How I got wealthy without working too hard
This “here’s how I did it” guide written by a pseudonymous Italian software developer advocates “a sort of Moderate Hedonism”:
If you are a Software developer, it’s easier than ever to become a millionaire. What most haven’t figured out yet, is how to become wealthy without working too hard.
It’s full of life, career, and investment advice, plus little gems like this:
Money is literally defined as exponential so, don’t sit on your linear ass.
But the idea that stuck out to me the most is this:
When making life decisions, going in the direction of more money can be wise. However, we must keep in mind that when we choose money, we don’t choose much. We just decide to decide later.
That’s a really good way to frame it. Reminds me of the “deferred life plan” Tim Ferriss wrote about in the Four-Hour Work Week.
That kind of logic also reminds me of this bit from Family Guy. It’s silly, but: How often do we make ‘mystery box’ decisions in our own lives?
Rise of The ‘Self-Tenured’ Class
Sam Lessin tweeted a mini-essay highlighting The Power and Scale of The Crypto ‘Self-Tenured’ Class.
In academia, tenured is shorthand for “unfireable.” In this case, Sam is pointing out that there is now a big group of young and very smart people who have made enough money in the last few years (thanks to building or betting on crypto) that never need to work again.
That gives them the freedom to work on whatever they want to, without worrying about pleasing a boss, hitting quarterly numbers, or needing to make a profit ever.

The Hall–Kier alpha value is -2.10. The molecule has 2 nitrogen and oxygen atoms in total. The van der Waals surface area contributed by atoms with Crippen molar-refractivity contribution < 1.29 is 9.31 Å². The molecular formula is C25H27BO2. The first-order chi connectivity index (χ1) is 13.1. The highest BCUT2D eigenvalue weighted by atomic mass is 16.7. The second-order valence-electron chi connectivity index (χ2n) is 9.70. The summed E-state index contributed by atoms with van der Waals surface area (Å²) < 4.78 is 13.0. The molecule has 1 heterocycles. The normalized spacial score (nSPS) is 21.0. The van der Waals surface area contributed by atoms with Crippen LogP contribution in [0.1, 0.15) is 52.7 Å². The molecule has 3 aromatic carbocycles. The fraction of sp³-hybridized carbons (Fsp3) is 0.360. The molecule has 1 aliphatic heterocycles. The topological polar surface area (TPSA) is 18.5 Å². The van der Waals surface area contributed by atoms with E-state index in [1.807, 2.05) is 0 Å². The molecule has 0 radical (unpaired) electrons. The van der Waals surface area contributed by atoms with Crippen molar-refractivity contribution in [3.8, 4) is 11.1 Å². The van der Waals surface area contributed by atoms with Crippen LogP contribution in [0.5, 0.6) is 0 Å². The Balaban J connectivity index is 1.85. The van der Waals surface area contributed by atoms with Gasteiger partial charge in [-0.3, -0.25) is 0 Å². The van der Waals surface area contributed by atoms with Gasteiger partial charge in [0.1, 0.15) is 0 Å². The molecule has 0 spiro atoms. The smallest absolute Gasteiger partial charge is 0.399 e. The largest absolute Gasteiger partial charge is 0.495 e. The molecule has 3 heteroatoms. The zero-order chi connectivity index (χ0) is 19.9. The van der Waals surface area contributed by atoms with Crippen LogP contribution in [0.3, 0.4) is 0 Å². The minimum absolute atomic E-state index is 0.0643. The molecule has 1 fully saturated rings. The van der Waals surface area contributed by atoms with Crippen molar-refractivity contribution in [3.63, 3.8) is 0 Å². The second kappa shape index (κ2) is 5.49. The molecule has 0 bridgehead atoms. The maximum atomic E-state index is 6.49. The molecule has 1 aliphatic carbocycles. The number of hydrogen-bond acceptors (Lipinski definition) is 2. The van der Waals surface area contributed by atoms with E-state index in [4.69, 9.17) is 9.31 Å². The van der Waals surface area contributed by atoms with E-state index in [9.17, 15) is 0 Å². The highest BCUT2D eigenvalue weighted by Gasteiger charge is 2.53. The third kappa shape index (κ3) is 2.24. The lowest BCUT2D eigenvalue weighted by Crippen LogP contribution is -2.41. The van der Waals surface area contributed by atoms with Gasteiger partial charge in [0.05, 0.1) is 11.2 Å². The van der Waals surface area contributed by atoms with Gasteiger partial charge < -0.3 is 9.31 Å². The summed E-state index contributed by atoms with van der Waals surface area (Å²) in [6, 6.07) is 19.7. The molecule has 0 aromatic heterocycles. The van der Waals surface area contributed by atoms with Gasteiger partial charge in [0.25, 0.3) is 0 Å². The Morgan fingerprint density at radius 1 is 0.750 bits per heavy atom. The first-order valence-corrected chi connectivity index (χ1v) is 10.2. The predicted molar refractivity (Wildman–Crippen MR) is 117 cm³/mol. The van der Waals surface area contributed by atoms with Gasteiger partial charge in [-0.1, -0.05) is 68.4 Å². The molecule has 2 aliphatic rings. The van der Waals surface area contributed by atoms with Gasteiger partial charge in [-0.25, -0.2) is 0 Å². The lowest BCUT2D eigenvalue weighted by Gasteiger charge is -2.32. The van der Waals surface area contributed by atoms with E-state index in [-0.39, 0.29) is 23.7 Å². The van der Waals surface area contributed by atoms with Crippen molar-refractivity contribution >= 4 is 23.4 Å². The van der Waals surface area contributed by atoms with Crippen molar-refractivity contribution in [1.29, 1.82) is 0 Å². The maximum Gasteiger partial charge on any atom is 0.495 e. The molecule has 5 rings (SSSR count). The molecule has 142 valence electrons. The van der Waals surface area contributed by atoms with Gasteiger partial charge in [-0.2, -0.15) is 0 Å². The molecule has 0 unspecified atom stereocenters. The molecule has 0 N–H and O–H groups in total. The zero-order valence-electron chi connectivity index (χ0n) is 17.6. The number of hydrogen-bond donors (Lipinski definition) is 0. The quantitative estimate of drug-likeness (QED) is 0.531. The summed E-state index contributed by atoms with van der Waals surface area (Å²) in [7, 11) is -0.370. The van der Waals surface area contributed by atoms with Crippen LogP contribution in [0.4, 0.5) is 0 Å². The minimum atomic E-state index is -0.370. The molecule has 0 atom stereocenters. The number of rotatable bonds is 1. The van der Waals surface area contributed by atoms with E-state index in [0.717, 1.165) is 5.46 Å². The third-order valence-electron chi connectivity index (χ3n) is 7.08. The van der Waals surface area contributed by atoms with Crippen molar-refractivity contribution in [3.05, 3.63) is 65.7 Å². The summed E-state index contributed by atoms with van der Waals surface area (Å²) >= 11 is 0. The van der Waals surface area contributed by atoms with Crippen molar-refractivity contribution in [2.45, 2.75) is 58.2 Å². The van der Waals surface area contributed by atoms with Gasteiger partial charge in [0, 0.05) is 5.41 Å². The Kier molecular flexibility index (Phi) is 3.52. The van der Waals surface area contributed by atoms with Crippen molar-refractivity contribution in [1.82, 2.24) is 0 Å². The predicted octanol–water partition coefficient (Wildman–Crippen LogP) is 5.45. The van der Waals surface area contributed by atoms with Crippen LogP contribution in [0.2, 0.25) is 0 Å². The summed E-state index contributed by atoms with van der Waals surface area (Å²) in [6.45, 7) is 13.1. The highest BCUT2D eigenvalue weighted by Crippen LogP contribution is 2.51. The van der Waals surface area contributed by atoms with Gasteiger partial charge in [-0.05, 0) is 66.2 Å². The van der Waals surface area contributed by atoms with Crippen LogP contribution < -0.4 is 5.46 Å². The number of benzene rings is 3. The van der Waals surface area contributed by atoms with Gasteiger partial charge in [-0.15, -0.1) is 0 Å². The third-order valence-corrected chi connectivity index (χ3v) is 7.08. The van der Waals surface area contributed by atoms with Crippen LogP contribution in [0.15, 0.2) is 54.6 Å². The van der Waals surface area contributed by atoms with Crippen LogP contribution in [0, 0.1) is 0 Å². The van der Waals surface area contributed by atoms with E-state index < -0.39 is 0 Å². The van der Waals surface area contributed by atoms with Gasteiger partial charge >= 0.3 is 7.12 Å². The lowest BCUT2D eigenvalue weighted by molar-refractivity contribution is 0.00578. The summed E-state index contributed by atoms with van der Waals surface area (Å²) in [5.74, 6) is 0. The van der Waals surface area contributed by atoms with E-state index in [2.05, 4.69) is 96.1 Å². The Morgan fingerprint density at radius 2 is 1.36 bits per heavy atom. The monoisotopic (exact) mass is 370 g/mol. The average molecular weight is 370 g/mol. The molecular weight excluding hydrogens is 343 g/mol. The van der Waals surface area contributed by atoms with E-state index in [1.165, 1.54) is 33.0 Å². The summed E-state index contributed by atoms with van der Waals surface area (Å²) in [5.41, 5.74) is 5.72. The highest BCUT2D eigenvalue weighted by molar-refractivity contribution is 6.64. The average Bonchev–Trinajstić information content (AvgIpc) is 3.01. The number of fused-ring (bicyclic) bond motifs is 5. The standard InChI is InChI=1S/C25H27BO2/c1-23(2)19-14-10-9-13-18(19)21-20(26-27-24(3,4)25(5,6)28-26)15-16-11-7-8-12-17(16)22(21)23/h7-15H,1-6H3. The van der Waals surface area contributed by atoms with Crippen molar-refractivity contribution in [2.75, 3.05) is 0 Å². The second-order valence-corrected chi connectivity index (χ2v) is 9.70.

When I read the phrase self-tenured, the first person who comes to mind is Elon Musk. The story goes that after Elon netted $180 million from selling PayPal to eBay, he invested $100 million in SpaceX, $70 million in Tesla, $10 million in SolarCity, and had to borrow money to pay his rent.
Looking back with the benefit of hindsight, you might say that those were obvious/easy investments to make, but at the time, they were anything but.
I wonder what interesting things will the new self-tenured generation will build?
Which Should You Choose? Advice from a Billionaire…
You could read the two sections above as somewhat conflicting advice about work and wealth.
One is saying, “don’t waste your life working too hard, just earn enough to live well” and the other is saying, “if you make enough money early on, you can spend the rest of your life doing whatever you want.”
So which should you choose?
Enter Ray Dalio (billionaire and head of the world’s largest hedge fund).
In his best-selling book, Principles, Ray encourages us to, “figure out how you can have as much of both as possible”:
How can we apply that logic here? In this case, choosing both means:
- Working on whatever you want to work on
- Earning enough money to live well, and
- Having enough time outside of work to enjoy life
Doesn’t that sound like the ideal work/life plan?
Think it’s too good to be true?
These People Chose “Both”
Ryan Hoover, founder of ProductHunt, recently asked on Twitter:If money was no object, what would you do with your life…
It’s fascinating to read the responses. Especially the number of people who said something along the lines of, “the same thing I’m doing now.”
What would you do?
If money was no object, what would you do?
If your answer is something other than what you’re doing right now, then:
a) Good for you for being honest
b) Good for you for having some ambition, and
c) You should ask yourself: Is there some way I can do that thing now?
Even if you can’t magically flip a switch, closing the gap between how you spend your days now and whatever you’d like to do instead should be at the top of your to do list.
Is there something holding you back?
Send me a DM and let me know. I’d love to hear from you. Maybe there’s some way I can help…
That’s all for this week. More soon!
Featured images courtesy of SpaceX
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